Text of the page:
“People in our neighborhood stroll around in bathrobes, but not usually without a pet.”

@end of story, looking at reflection in glass, sky and celery, ski and cycling [?]. “I headed home.”

First sentence of a different story:

“I was having lunch with my friend Tom Ellis one day, just catching up.”

Other sentences:

“His opinion about the afterlife. Mason was for it.”

“Then, more often than you might think in a San Diego café, we were interrupted by a woman selling roses.”

“New York and I didn’t quite fit. I knew it all the time.”

“I presided over all the litter, the people in restaurants in small tables.”

“Our public toilets are just that—too public. We can see each other—black shoes and cuffs. The walls don’t go down all the way to the ground.”

“By staring down at my feet and hunching over I attempted to disappear (to make myself disappear).”

“I had a moment. I have them sometimes…bereft…and not even a physical gesture seemed possible painless.”

***

He signed my copy of Jesus’ Son. I bought another book of Johnson’s (Train Dreams, on a friend’s recommendation) that I still haven’t read. I will now. I want to read so much, so many things, before I die. And my shelves are full of books I’ve bought in the last two years and haven’t finished reading. That’s a goal for this summer. To read more.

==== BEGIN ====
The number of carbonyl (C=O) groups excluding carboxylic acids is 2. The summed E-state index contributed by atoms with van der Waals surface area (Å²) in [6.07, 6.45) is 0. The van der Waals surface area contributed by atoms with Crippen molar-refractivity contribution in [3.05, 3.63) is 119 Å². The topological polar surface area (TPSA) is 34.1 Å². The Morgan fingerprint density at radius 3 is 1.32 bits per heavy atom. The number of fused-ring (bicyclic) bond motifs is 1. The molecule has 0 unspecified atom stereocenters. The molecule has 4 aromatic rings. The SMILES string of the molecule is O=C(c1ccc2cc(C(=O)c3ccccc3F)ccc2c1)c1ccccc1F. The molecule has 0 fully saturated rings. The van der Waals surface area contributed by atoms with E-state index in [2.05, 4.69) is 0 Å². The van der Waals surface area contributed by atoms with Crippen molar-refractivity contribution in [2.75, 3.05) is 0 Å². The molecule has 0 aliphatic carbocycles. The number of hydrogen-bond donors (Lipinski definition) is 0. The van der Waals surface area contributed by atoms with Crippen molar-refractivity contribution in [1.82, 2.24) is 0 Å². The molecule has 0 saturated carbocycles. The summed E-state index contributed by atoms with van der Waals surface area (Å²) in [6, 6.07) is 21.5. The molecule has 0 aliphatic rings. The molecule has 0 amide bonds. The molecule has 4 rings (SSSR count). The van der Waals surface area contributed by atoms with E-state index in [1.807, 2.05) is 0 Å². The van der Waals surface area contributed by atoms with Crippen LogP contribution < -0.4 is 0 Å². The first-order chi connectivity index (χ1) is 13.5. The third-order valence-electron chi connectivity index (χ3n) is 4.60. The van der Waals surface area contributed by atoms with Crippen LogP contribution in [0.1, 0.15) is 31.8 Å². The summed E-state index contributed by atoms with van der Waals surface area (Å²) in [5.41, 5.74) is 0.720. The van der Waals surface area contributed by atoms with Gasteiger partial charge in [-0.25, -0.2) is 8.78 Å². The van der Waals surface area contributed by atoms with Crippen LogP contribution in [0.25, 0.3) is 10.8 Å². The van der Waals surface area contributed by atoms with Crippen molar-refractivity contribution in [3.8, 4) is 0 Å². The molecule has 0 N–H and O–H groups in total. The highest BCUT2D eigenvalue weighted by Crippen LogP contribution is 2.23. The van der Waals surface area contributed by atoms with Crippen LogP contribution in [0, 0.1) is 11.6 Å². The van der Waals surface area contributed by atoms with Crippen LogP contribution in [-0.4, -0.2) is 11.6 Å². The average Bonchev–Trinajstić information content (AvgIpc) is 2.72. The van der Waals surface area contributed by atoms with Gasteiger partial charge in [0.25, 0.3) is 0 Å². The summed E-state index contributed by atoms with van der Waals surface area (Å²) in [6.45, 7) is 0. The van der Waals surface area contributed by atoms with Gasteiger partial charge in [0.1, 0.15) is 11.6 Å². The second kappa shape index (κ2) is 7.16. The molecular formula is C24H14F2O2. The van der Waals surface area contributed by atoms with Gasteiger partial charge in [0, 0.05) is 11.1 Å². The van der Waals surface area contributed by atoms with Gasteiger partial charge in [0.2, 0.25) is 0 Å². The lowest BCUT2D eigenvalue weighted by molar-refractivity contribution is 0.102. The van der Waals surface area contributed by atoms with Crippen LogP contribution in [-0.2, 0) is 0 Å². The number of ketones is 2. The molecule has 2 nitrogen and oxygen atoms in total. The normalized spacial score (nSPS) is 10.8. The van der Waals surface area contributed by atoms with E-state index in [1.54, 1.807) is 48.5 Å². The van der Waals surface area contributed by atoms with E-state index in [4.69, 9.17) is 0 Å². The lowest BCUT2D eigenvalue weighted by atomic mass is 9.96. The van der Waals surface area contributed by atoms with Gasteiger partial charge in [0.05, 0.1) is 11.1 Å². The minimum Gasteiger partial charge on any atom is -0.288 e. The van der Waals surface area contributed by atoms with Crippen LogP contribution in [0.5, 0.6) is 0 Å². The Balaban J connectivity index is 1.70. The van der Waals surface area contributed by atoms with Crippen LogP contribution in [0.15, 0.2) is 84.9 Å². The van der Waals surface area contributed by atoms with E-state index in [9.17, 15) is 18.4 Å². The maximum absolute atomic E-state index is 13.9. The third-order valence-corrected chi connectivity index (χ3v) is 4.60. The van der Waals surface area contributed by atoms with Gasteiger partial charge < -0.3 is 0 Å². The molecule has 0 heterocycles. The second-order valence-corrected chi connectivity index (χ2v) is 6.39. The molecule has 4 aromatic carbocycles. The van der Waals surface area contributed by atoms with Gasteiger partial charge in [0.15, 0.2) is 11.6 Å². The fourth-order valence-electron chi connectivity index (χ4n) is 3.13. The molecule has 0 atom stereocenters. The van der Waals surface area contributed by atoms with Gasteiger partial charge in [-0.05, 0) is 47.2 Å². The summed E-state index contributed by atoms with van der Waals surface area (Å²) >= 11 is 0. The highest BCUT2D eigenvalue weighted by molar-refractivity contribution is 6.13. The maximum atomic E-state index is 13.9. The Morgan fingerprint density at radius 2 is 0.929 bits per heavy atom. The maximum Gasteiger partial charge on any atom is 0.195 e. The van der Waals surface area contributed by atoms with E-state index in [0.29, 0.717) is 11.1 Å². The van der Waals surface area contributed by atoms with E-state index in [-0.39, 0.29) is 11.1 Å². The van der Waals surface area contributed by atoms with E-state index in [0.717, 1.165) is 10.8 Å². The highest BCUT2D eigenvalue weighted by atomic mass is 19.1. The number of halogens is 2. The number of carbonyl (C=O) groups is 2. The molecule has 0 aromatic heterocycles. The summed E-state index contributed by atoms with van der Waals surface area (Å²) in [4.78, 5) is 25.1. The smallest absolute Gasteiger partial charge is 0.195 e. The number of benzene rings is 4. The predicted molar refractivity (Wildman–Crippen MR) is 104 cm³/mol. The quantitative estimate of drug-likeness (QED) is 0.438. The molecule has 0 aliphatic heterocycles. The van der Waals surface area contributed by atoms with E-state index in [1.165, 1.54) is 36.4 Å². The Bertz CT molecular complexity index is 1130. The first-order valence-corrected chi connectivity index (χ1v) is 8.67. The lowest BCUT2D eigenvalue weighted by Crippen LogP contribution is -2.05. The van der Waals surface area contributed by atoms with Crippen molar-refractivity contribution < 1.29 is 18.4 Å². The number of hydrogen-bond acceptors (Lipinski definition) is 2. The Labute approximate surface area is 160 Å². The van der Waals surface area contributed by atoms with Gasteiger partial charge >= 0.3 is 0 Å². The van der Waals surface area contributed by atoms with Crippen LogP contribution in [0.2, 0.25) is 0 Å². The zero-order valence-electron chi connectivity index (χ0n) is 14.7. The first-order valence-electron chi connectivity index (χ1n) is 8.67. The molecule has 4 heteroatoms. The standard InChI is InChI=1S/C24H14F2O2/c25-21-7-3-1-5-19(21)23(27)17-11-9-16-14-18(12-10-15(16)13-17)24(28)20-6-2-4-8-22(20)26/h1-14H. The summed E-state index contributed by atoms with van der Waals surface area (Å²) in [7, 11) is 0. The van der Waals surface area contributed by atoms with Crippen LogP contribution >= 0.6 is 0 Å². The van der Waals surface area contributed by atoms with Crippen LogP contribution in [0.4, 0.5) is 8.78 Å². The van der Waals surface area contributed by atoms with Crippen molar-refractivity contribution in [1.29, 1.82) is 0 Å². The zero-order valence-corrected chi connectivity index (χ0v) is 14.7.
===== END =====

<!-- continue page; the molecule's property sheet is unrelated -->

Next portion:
Johnson was funny. He read well. He’d timed himself. The short pieces worked. I just remember, as others said about him on Facebook and Instagram, he was present. Even in that reading. I felt present, and I felt him as being present.

I’m sure I got some of the sentences wrong, they’re partial, they’re misquoted. I don’t want to go back and correct them. I don’t want to look them up. I will read his work. I wanted to write this down. That’s all. I was inspired enough, I remember his cadences—and how stories started and how they ended. That I wrote notes. And that in itself signals something to me. I felt alive as a writer, reader, listener.

Last week, I was talking to my friend Ravi about the reading. (He had been there, too.) Ravi said, “And you asked that question about his endings.” I was glad he remembered, because that was the kind of thing I would ask about, but I didn’t remember that I had asked it. I had however written something in the notebook, and I didn’t know what it meant, but it must have been his response (or my interpretation or thoughts on his response). I think I asked how he knew or decided where to end a story.

Usually, when I get that ending feeling / feel

Endings are end—ending—complete or [something] about to be said or about to be said

I remember thinking it was a good answer; it was a satisfying exchange.

***

That day was good…it was one of those good days. After Johnson’s reading, Angus and I went to the Owl House for dinner and I had tea with Irene earlier in the day. And then we also stopped by The Bug Jar. Angus was at his best—someone you could take anywhere. He talked about his mom, whom I’d never met, and the school she’d helped found, which had recently closed. I’m not sure he’d been back to Rochester since she died.

But there we were, across from the park, and we walked through Highland Park, where we had met 20 years earlier, through mutual friends. And who were we then? Twenty years ago, Angus was just leaving his PhD program in creative writing and moving to Brooklyn. Later, I moved to Brooklyn, and even later, I became a professor, too. And  then I left that profession, and became who I am now. A writer.

That October, we were just two people, old friends and writers, listening to Denis Johnson. Then we walked out into the rest of the day, still thinking about his sentences.